While delivering newspapers on Line 96 a week ago, she saw an object with an orange light with a ring of small red lights around it and a ring of small blue lights around that in the sky over a farmer's field.
When she got to Line 92 she saw someone in a pickup truck pull over and watch it as well. It seemed to follow the truck when it pulled away before popping up over a farmer's field again. The strange light eventually hovered over Happy Hills Family Campground.
She was still shaken up over the incident she couldn't explain on Sunday.
"It wasn't a helicopter or an airplane," she said. "There were a lot of combines in the field but it wasn't a combine."
"If it was a Halloween trick they got me good."
Const. Dennis Harwood of Oxford County OPP said police helicopters don't normally fly at night with officers looking for drugs in farmers' fields.
There were no air ambulances coming from Perth County or the OPP patrolled portion of Oxford County.
Oxford OPP had no reported incidents of odd sightings between 8-8:30 p.m., when Ms. Edwards saw the object.
London Airport declined to give out any information.
University of Western Ontario physics and astronomy professor Peter Brown said there were no meteors logged that night during that time.
The university cameras work on two modes. The monitors log everything within a 24-hour period but the record isn't kept longer than that unless there were meteors.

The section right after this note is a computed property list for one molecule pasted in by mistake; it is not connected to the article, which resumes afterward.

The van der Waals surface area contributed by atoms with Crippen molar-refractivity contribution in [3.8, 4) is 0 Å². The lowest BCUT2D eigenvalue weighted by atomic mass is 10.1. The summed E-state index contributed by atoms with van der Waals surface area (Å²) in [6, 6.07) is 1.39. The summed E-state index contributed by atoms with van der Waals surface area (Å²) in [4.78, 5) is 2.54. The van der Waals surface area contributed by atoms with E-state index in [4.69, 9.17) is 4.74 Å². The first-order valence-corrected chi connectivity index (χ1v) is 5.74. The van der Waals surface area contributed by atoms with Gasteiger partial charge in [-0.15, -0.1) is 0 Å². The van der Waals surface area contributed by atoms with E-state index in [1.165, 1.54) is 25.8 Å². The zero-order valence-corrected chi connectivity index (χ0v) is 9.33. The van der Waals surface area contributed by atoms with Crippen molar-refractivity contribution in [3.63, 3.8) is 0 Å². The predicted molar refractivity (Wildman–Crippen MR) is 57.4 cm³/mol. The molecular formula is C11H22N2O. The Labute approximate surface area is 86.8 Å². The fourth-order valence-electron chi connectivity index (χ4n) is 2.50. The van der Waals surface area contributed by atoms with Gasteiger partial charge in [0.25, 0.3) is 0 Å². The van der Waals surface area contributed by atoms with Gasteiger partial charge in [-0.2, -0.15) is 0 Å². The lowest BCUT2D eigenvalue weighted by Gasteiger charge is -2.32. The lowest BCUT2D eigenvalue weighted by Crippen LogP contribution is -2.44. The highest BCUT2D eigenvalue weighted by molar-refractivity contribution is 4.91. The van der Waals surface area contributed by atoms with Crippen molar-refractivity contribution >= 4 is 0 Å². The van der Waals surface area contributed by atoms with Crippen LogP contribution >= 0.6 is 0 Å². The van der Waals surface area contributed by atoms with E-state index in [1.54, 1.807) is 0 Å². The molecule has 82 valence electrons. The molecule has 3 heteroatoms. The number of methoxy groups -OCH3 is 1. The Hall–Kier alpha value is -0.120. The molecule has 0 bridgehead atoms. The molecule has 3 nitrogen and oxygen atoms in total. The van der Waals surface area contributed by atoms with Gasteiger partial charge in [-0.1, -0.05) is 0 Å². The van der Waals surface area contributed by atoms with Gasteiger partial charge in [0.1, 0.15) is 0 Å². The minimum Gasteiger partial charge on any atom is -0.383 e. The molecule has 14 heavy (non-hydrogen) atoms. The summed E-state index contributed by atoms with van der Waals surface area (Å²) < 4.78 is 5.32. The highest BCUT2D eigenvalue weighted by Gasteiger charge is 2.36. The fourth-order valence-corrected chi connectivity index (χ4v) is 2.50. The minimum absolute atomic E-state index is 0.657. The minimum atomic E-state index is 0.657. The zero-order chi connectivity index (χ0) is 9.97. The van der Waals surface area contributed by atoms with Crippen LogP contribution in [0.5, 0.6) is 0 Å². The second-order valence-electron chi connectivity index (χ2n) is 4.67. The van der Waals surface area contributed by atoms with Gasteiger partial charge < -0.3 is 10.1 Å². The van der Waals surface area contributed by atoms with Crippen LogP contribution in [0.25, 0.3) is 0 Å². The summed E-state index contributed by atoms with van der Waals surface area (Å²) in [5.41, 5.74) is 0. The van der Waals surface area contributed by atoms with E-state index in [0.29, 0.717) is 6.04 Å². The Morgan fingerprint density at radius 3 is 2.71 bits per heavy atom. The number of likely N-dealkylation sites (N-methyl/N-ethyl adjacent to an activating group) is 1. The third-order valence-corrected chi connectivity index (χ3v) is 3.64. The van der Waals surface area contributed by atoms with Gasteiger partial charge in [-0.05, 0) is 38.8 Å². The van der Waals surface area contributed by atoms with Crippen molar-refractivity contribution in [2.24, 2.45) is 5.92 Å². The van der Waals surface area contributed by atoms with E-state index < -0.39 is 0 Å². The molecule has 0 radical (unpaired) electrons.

It could have been something else, he said but if it were a private plane, for example, it wouldn't have been logged.
He doesn't doubt she saw something but noted the human eye is disadvantaged at night.
"There's no depth perception at night. People very often misinterpret distance at night," he said.
Whatever it was scared the Woodstock grandmother enough to keep her from finishing her paper route until the next morning.
"It scared the blazes out of me," she said.
"I know it sounds stupid, it sounds ludicrous but I didn't know what this thing was. Even as I say it, it sounds ludicrous to me. But I do know one other person seen it as well."
The sky around here has been a busy place lately.
In August at least four people saw a bright light or what looked like a ball of fire in the western sky.
The only thing that triggered the university monitors then was an airplane. However, Prof. Brown said it was possible the fiery lights seen in the summer were meteors that weren't picked up by the monitors or "iridium flares" from solar panels on telecommunications satellites reflecting sunlight, which can be extremely bright.